Friday, September 13, 2019

Clover Blue, by Eldonna Edwards. John Scognamiglio Books, 2019

Blue is not quite 11 when one of his mothers in the communal family gives birth. Made to watch the process, it makes him ask which one of the women he came out of. The Olders get uncomfortable; the leader of the commune, Goji, tells Blue that he’ll find out when he turns 12. On Blue’s 12th birthday, the commune is disrupted by the arrival of two people. After, Goji tells Blue that he didn’t mean exactly on Blue’s birthday; he’ll tell him when it’s time. Blue finds this odd, because Goji normally treats Blue as an equal and tells the truth about things.

Set in the 1970s in northern California, Blue tells the story of his upbringing and coming into awareness of his past. Blue loves the members of the small commune. He finds out he was adopted when he was 3 but he remembers nothing of his prior life. He doesn’t even know what his birthname was. He only knows his life in the Saffron Freedom Community, which contains a guru, a surfer, a midwife and healer, a Grateful Dead groupie, a Vietnam deserter, and his best friend, a same age girl, Harmony. They live on a few leased acres, growing their food and living simply. All but Goji live in a large treehouse in an oak tree. They believe in peace, love, kindness, and reverence for all living things and the natural world. They all partake in the work needed to keep things running. There is no electricity or running water; they carry water from the springs. They stay off the radar because the State of California does not recognize the way the commune is set up; they’d have pesky questions like who one’s mother is, and why are they living under a tarp with no toilets other than an outhouse. It seems like heaven. Then things get upset when they get a new member and Goji falls for her.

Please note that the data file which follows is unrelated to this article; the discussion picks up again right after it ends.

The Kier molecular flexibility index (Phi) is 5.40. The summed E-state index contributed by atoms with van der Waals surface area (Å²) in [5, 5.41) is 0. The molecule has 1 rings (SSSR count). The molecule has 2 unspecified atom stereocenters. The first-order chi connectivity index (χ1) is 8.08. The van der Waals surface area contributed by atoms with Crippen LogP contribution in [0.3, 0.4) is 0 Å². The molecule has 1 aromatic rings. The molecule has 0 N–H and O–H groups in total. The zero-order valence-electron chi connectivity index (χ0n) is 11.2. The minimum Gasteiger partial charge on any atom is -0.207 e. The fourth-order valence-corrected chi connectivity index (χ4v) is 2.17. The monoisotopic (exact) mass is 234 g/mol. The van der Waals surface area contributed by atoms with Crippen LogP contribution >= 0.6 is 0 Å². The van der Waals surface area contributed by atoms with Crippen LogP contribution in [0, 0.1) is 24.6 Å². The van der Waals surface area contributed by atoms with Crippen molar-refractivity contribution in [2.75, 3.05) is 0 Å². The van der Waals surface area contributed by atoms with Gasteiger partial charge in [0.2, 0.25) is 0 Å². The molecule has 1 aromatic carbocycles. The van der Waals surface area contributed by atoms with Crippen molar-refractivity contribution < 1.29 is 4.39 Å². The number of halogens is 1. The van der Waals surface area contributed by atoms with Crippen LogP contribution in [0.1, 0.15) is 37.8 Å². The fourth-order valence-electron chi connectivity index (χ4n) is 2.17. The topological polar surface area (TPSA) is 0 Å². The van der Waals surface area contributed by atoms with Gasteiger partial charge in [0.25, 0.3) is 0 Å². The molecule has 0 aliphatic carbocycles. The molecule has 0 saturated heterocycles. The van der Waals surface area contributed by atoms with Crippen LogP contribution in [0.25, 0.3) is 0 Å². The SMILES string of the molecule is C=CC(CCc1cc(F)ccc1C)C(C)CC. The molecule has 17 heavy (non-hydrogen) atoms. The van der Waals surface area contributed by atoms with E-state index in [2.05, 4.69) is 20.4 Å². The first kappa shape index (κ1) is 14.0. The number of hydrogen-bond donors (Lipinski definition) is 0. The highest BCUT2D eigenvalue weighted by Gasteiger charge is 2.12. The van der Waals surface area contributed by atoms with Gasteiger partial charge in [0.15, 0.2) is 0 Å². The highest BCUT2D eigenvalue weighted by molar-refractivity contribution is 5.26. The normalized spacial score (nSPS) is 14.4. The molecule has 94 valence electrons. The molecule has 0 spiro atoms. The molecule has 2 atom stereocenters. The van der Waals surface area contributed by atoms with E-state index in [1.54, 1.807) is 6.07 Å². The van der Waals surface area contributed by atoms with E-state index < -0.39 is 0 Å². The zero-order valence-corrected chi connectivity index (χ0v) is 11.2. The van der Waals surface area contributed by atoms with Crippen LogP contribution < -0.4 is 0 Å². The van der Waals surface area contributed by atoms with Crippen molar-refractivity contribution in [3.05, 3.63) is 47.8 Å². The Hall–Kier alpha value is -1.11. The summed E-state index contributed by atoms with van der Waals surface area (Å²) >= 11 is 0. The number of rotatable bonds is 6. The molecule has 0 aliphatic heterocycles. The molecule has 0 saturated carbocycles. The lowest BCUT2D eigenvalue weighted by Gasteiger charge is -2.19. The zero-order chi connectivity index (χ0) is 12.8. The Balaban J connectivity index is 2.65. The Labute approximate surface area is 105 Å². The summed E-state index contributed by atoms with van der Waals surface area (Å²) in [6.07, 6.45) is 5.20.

The story is well paced. I loved the characters. The author really got the widening awareness that Blue has as he grows up. The setting is so well depicted I could feel and see the dry grasses and the rains. She shows that all was not sweetness and light; the commune runs into racism, violence, disdain for the hippie’s lifestyle, and the tragedies that can occur when herbal healing just isn’t enough. She also shows how well adjusted a child can be coming from a non-average up bringing; Blue and Harmony are educated well beyond their age level compared to those in regular school.

Basically the story is a coming of age and a search for identity- a search that’s a little harder for Blue than for most kids. He learns that the Olders are not as perfect as he thought, especially Goji. But they have taught him self-reliance, and that’s what he really needs, in the end.

I loved this book. I sat up until 1 a.m. for two nights reading it because I couldn’t put it down. Then, when I went to start this review, I flipped through it to refresh my memory because I read it two months ago. I ended up sitting up until 1 a.m. for two nights again, rereading, because it immediately sucked me in. And I haven’t reread anything for decades! The writing is such that I lived inside Blue, feeling his feelings. A wonderful piece of nostalgia for those of us who grew up in that era, even if not in the way Blue did. I’d give it 6 stars if I could.

1 comment:

  1. Obviously must read this one. You gave it such high marks. We had friends who lived off the grid in Mendacino in the early 70's. Not in a commune but in very similar circumstances. We visitied them a number of times